Call us today! 617.956.0956

Boston | metrowest | south shore

Bostonian Legal Group

We are a full service law firm with offices throughout Greater Boston. Call us for your free case evaluation.

Learn More ....

TelexFree co-owner arrested in Worcester

The Boston Globe has reported that the co-owner of TelexFree Inc. has been arrested in Worcester, Massachusetts. Here’s the story.

Boston Globe By Priyanka Dayal McCluskey

James Merrill, co-owner of TelexFree Inc., the Marlborough company accused of bilking investors in an elaborate pyramid scheme, has been arrested, US Attorney Carmen Ortiz’s office confirmed today.

James Merrill

Authorities also have issued a warrant for the arrest of co-owner Carlos Wanzeler, who is now a fugitive, thought to have fled to Brazil amid a criminal grand jury investigation of the company.

Merrill was arrested by Homeland Security agents this afternoon on Route 9 in Worcester. Charges against him will be filed in US District Court in Worcester.

An attorney for Wanzeler said at a hearing Wednesday that he didn’t

know the whereabouts of his client, but it “wouldn’t terribly surprise anybody” if the TelexFree principal had traveled to Brazil recently. He said Wanzeler had dual citizenship in Brazil and the United States.

Regulators sued TelexFree and froze the company’s assets last month, alleging the business and its principals were operating an illegal pyramid scheme that may have raised more than $1 billion from people around the world.

The company allegedly recruited thousands of people to buy its Internet long-distance phone service and to open accounts that would pay them returns for helping post online ads for TelexFree. The apparent scheme may have cost Massachusetts investors $90 million.

Merrill and Wanzeler met in the 1990s, when Wanzeler and his family of Brazilian immigrants went to work for Merrill’s Ashland cleaning company, according to court records. In time the two became business partners and expanded into telecommunications.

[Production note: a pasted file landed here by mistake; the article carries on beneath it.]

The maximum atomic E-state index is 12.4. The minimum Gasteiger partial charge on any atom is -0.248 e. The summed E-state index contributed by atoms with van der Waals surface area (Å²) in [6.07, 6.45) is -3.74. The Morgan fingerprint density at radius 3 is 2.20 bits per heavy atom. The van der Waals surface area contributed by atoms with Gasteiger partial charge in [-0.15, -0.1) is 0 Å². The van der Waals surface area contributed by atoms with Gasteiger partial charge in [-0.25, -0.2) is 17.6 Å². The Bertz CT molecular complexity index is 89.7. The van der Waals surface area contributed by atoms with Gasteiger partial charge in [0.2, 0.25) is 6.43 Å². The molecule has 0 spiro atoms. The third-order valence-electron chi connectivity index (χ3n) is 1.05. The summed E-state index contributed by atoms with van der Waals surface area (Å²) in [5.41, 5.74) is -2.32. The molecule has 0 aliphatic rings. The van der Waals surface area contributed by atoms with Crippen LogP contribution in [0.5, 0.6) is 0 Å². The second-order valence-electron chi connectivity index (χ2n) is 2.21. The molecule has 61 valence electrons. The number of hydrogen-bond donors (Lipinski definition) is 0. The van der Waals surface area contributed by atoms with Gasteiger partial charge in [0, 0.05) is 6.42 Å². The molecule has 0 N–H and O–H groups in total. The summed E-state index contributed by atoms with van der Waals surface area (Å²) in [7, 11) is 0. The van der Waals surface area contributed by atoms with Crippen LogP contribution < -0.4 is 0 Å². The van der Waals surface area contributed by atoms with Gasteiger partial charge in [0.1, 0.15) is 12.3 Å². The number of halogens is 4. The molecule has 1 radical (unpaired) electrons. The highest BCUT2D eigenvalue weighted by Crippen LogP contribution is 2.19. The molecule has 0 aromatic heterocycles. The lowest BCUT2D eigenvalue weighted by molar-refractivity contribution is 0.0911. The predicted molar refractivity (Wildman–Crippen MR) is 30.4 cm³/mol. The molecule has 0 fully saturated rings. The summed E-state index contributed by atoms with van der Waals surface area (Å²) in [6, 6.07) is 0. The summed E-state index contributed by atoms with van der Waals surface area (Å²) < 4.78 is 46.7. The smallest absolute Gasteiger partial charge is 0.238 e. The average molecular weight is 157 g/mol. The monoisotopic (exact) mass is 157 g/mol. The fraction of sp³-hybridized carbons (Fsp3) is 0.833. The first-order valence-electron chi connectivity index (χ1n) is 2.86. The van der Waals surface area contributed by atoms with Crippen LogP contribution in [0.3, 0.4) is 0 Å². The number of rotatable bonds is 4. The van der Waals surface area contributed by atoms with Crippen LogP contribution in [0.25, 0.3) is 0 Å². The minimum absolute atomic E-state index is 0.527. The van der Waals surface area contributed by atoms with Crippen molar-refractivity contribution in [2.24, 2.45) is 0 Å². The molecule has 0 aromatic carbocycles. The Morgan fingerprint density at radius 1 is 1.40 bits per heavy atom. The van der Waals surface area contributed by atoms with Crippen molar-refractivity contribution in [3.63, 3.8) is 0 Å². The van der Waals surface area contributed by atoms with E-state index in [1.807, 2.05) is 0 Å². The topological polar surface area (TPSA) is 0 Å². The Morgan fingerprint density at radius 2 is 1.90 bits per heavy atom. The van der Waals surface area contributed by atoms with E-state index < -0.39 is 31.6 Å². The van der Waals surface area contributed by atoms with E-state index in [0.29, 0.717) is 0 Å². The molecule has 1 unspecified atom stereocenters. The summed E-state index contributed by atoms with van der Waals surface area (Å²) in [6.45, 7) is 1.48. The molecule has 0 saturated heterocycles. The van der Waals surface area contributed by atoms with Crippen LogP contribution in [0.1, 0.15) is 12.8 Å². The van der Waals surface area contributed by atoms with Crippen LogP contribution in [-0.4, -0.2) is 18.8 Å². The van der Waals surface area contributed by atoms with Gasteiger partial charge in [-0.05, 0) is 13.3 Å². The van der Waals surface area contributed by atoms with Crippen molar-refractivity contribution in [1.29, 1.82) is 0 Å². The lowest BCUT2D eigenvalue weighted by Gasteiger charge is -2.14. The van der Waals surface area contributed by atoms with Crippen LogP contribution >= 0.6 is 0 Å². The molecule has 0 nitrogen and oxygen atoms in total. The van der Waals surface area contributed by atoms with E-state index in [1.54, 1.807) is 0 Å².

Merrill, 52, lives in Ashland and still has his cleaning business, though it’s much smaller, he told state regulators.

During an interview, regulators grilled Merrill on various aspects of TelexFree’s website, including photos of him standing in front of their Marlborough building and one in Rio de Janeiro. In particular, they asked him about the claim on the site that he was an economics graduate from Westfield State University in Massachusetts.

Merrill told the investigators that was not true, that he had not finished school. He had tried to get his colleagues to correct the site, he said, “to no avail.”

Many of the alleged victims of TelexFree are immigrants from Brazil or the Dominican Republic, drawn into TelexFree’s marketing pitch by other members of their community who boasted of the huge sums they were making for the simple job of promoting an Internet telephone service that made calling overseas cheaper.

TelexFree filed for Chapter 11 bankruptcy protection in Nevada last month. But a federal judge in Las Vegas sent the case to Massachusetts this week at the request of federal regulators.

Lawyers representing the company have argued in court that the company’s owners have a legitimate business selling Internet-based telephone service for long-distance calls and a mobile phone application to accompany it. They said TelexFree filed for federal bankruptcy protection in Nevada last month so it can reorganize the business and generate more revenue for its participants.

But the SEC said in court this week that there is no meaningful business to speak of at TelexFree. “We believe there’s nothing to reorganize here,’’ said Frank Huntington, an SEC lawyer.

Huntington said that, by TelexFree’s accounting, the company has about $100 million in assets that could be available to creditors, most of whom are the company’s participants and promoters.

That figure includes $38 million in cashier’s checks the company’s acting chief financial officer allegedly carried with him last month as he attempted to leave TelexFree’s offices while federal agents were there seizing computers and records.

Bostonian Legal Group